OPINION: Never look a gift horse in the mouth. That’s the first phrase that sprang to mind when Dilworth School announced plans to compensate former students who were sexually abused by its teachers, over many decades.
But Dilworth’s offer of money (details of which are yet to be released) is not a gift, of course. It would be fundamentally wrong to consider it a gift. Those whose school years, and often their adulthoods, were blighted might properly consider it a right – or if not that, then certainly the very least the school can and should do.
The Dilworth survivors have walked a long, long road to this point. It’s three years since the school was warned by an old boy that a storm of allegations would soon be upon it; two years since the school first apologised for the actions of its former staff members.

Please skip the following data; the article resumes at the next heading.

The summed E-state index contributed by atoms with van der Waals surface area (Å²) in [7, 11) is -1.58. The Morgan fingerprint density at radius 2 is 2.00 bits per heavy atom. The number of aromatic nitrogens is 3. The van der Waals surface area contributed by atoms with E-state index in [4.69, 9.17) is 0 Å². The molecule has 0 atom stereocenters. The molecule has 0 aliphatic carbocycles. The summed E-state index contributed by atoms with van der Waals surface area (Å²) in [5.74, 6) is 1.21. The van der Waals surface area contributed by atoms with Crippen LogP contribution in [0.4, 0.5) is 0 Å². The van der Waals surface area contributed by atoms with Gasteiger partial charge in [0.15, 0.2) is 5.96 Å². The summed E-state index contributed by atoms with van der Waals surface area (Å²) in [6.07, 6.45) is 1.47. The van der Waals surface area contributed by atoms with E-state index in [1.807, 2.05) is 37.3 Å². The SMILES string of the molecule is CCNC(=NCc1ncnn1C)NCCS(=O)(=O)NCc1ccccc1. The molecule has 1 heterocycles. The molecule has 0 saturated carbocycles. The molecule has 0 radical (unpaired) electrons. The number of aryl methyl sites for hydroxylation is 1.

Vulnerable boys who were harmed by Ian Wilson, Ross Browne, Graham Lindsay and others, have told their stories to the Royal Commission of Inquiry into Abuse in Care, and to the school, and to courts, and to journalists. Their bravery has been outstanding and god knows (I use the term deliberately) they deserve whatever the school, or society, can give them.